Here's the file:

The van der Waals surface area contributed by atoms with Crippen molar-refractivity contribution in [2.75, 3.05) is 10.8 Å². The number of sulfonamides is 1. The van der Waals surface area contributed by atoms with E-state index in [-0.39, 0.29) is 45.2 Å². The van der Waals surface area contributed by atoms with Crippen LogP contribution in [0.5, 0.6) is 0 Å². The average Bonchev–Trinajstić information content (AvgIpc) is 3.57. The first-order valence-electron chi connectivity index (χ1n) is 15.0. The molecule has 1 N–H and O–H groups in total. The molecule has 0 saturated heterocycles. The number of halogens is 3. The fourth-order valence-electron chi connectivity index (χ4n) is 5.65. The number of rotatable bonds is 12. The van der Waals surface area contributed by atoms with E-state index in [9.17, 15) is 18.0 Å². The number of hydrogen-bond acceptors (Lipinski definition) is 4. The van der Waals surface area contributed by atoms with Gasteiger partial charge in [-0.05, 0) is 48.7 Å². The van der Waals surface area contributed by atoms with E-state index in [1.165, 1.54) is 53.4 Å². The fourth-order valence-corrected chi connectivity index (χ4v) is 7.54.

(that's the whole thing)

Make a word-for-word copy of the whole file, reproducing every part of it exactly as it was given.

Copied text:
The van der Waals surface area contributed by atoms with Crippen molar-refractivity contribution in [2.75, 3.05) is 10.8 Å². The number of sulfonamides is 1. The van der Waals surface area contributed by atoms with E-state index in [-0.39, 0.29) is 45.2 Å². The van der Waals surface area contributed by atoms with Crippen LogP contribution in [0.5, 0.6) is 0 Å². The average Bonchev–Trinajstić information content (AvgIpc) is 3.57. The first-order valence-electron chi connectivity index (χ1n) is 15.0. The molecule has 1 N–H and O–H groups in total. The molecule has 0 saturated heterocycles. The number of halogens is 3. The fourth-order valence-electron chi connectivity index (χ4n) is 5.65. The number of rotatable bonds is 12. The van der Waals surface area contributed by atoms with E-state index in [9.17, 15) is 18.0 Å². The number of hydrogen-bond acceptors (Lipinski definition) is 4. The van der Waals surface area contributed by atoms with Gasteiger partial charge in [-0.05, 0) is 48.7 Å². The van der Waals surface area contributed by atoms with E-state index in [1.165, 1.54) is 53.4 Å². The fourth-order valence-corrected chi connectivity index (χ4v) is 7.54.